Iraq's Deputy Prime Minister Tariq Aziz made a trip to Moscow this week to stress closer economic and political cooperation. But news reports say the talks ran into difficulties over the two countries' opposing positions on what Iraq must do to get sanctions lifted. RFE/RL correspondent Charles Recknagel reports:
Prague, 1 December 2000 (RFE/RL) -- Iraqi Deputy Prime Minister Tariq Aziz's trip to Russia this week began as a strong symbol of how much both countries would like to see an end to the UN sanctions on Baghdad.
Aziz flew into the Russian capital Tuesday for the first time aboard an Iraqi commercial jet -- underlining Moscow's support for loosening the once tight UN bans on air contacts with Baghdad. Previously, Aziz had to begin his travel abroad by first driving overland to Amman.
Russian analysts were quick to note the significance of the fly-in, which brought Aziz to Russia as part of a world tour, stopping first in Damascus and China. To many, the airborne arrival looked like a clear effort by both host and guest to emphasize differences on the UN Security Council over how to apply the sanctions regime.
Irina Zviagelskaya of the International Center for Strategic and Political Studies in Moscow says Russian officials intended the fly-in to be a step forward in Baghdad's efforts to break out of its political isolation.
"What should be noted is that it was probably for the first time that Mr. Tariq Aziz came by Iraqi Airways and it means that Russia made a step forward to ease sanctions which are imposed upon Iraq. This was a breakthrough."
Aziz's flight came as planes from dozens of countries have gone to Baghdad in recent months bearing humanitarian aid or foreign officials without first seeking the approval of the UN sanctions committee.
The US and Britain have criticized the air traffic as violating the UN restrictions on air travel. But Russia, France and China have supported the flights, saying the restrictions only call for planes to file their flight plans with the UN before going.
Yet if Aziz's Moscow trip began with a sign of Iraqi-Russian agreement that UN sanctions should come to an end, strains soon emerged over the different ways the two sides want to reach that goal.
Aziz and Russia's Foreign Minister Igor Ivanov held long talks on Wednesday but called off a planned news conference later amid reports from Russia's official Itar-Tass news agency that the talks had been "difficult."
Analysts say the difficulties centered over Moscow's urging Baghdad to bring the sanctions regime to an end by complying with UN Security Council resolutions. Those call for Baghdad to re-admit weapons inspectors -- banned by Iraq two years ago -- before sanctions are lifted. But Baghdad has so far said it will only speak with the UN about ending the sanctions.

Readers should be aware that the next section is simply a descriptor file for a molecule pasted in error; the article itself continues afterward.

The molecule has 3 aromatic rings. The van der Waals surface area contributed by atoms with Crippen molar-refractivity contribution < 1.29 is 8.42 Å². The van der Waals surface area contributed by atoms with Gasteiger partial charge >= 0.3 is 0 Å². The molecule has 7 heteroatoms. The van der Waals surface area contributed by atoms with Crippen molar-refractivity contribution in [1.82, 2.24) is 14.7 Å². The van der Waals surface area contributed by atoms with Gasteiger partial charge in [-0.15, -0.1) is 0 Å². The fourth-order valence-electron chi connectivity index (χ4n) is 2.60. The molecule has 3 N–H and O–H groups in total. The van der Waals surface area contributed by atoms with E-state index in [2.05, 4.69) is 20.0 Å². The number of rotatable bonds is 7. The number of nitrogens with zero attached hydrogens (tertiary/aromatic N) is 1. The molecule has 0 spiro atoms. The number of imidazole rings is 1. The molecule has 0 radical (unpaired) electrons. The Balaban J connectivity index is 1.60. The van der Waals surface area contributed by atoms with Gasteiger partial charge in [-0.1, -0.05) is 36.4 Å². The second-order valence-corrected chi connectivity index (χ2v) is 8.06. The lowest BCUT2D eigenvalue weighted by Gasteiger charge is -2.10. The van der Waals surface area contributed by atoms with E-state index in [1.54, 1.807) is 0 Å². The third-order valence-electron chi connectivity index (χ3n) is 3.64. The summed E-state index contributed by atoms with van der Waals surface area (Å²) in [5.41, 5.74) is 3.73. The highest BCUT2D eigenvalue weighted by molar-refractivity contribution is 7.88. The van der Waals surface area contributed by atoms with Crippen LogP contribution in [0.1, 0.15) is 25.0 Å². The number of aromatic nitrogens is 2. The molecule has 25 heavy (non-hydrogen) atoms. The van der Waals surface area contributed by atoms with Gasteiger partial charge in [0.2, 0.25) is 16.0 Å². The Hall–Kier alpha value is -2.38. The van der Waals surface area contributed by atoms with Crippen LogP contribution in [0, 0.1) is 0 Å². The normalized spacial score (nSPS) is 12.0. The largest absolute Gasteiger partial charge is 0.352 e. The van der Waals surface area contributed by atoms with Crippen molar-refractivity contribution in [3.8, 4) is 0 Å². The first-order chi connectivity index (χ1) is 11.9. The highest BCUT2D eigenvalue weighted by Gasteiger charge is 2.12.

Zviagelskaya describes Russia's stance this way:
"Russia believes that there should be a sort of package deal [whereby] Iraq does something positive that is demanded of it by the international community and then the international community eases sanctions, step by step." She continues:
"What is important from Russia's point of view is the fact that Iraq should know that every positive step is linked to the easing of some sanctions."
But if Russia's policy is to urge Iraq to start talking with the UN again about arms inspections, there were few signs this week that Baghdad wanted to heed that advice.
Both sides put out mildly conflicting statements during Aziz's talks with Russian officials. On Wednesday, a Russian foreign ministry spokesman said Aziz had confirmed Iraq is ready to resume dialogue with the UN. But leaving Moscow the next day, Aziz said Iraq categorically opposes resuming UN weapons inspections. He added, however, that Iraq is studying proposals by UN chief Kofi Annan to resume talks.
Beyond focusing on the sanctions regime, Aziz's visit to Moscow also sought to promote trade and economic contacts -- both within the UN oil-for-food program and looking forward to once sanctions are lifted.
Russian energy companies are reported to be keenly interested in helping develop Iraq's oil sector and Moscow sees the profits as one way to recoup thousands of millions of dollars Baghdad still owes Moscow for past arms sales.